The recommended lunch pub is the Stephan Langton Inn (tel. 01306-730775) in the remote and secluded hamlet of Friday Street. This pub welcomes walkers. and serves food between 12-30 pm and 2.30 pm, Tuesday to Saturday and 12.30 pm to 3pm on Sundays (bar and restaurant closed Monday lunchtime). This pub is some 5 miles into the walk.

For a late lunch or refreshments later en route, you can try the Wotton Hatch pub (tel.01306 887694) in Wotton, 40 minutes beyond the Stephan Langton pub.


Earlier alternative tea stops in Abinger Hammer are The Abinger Hammer Tea Rooms, and The Abinger Arms pub.

The large and popular Tillings Cafe in Gomshall is the recommended tea place, just by the turn off to the station.

A little further along the road is the suggested pub, the Compasses Inn (tel. 01483-202506) at Gomshall Mill, which is friendly to walkers and serves drinks and meals all afternoon and has a pleasant beer garden with a stream outside.


No major changes. The Stephen Langton is under new management as of 2015


Use the online version of the walk, if you have an old (pre 2011) edition of the book.


Help us! After the walk, we would love to get your feedback


Upload your photos to the SWC Group on Flickr, and videos to Youtube. This walk's tags are:


Out: (not a train station)

Back: (not a train station)

By Car

Start: RH5 4RB Directions then return to your car by train:

Finish: GU5 9NX Directions then travel to the start by train:


Start walking Large print Using GPS data

National Rail: 03457 48 49 50 • Travelline SE (bus times): 0871 200 2233 (12p/min) • TFL (London) : 0343 222 1234



Copyright © Saturday Walkers Club. All Rights Reserved. No commercial use. No copying. No derivatives. Free with attribution for one time non-commercial use only.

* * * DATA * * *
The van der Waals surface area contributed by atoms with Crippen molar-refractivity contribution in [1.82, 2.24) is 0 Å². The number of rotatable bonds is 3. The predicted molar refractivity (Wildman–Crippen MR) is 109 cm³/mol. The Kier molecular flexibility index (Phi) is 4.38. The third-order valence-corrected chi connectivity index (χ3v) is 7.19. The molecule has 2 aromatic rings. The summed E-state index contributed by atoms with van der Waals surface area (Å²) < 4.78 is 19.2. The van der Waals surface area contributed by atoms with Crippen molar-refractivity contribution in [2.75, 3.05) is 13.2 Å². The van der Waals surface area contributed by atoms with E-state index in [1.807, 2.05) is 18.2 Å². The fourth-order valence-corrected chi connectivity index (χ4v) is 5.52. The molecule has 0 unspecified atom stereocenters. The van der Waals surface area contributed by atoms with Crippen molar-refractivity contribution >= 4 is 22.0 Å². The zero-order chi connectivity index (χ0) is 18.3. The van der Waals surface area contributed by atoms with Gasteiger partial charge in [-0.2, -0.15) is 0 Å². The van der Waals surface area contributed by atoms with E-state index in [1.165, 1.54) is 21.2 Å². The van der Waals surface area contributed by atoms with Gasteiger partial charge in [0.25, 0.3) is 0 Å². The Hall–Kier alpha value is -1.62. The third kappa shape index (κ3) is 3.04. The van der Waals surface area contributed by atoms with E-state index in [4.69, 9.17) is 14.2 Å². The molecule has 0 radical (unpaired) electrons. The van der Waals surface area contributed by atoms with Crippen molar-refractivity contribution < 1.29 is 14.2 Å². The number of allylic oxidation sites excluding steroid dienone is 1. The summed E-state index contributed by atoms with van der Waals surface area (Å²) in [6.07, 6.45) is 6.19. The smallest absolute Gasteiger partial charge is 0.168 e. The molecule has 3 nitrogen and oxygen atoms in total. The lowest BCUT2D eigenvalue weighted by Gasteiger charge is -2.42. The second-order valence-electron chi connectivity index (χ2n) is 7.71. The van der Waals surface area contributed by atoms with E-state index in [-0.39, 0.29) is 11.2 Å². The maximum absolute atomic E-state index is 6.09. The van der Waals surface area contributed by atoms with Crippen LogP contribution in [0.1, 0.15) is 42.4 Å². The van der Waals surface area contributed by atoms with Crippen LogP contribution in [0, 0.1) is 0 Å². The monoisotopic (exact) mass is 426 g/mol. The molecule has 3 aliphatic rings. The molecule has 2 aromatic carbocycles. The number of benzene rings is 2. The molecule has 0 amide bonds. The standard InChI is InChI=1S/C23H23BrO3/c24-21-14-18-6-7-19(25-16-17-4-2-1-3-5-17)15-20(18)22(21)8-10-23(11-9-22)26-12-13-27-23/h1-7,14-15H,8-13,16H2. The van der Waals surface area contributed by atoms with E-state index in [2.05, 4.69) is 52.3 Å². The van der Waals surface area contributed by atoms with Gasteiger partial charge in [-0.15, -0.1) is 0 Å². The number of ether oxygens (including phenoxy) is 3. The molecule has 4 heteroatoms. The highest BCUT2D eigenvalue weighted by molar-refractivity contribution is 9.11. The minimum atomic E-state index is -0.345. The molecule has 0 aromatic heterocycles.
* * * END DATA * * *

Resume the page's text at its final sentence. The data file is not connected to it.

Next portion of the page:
Walk Directions  

The directions for this walk are also in a PDF (link above) which you can download on to a Kindle, tablet, or smartphone.

The [numbers] refer to a sketch map which is only in the book.

  1. [1] Leave Holmwood Station, platform 2, not by the stairs but by the swing gate halfway along the platform. In 5 metres turn left on a quiet lane , your direction 65° initially, before the lane swings to the right. In 105 metres you come to the main road where you turn right , with a pond on your right-hand side.
  2. In 75 metres, at the other end of the pond, turn right by the phone box, on Merebank. In 40 metres ignore the fork right to the village hall. In 35 metres ignore Leith Road to the right, bearing left with the road, your direction 145°. In 40 metres ignore Leith Grove to the right. Then in a further 140 metres turn right on Woodside Road. .
  3. Ignore all ways off. In 160 metres, at the Highland Road T-junction [2], carry straight on , following a signposted footpath, with a timber fence on your left, your direction 210°. In 50 metres you ignore a path off to the right.
  4. In a further 25 metres go down four steps and over a wooden bridge with railings, across a stream, over a stile, and follow the yellow arrow to the left, your direction then 145°.
  5. In 60 metres, by a two arm footpath sign, fork right with the path across fields, your direction 240°.
  6. In 575 metres, having ignored all ways off and crossed three stiles and a farm drive, you go up steps to cross the railway line.
  7. On the other side, you cross a stile to continue ahead, your direction 285°. In 65 metres go over two stiles with steps in between and continue upwards, with a field hedge on your left-hand side.
  8. In a further 125 metres you pass a manor house on your left-hand side ( Trouts Grange).
  9. In 80 metres go over a stile beyond the tennis court (a metal fieldgate to its right-hand side) and in 15 metres turn right on a tarmac driveway , your direction 300°.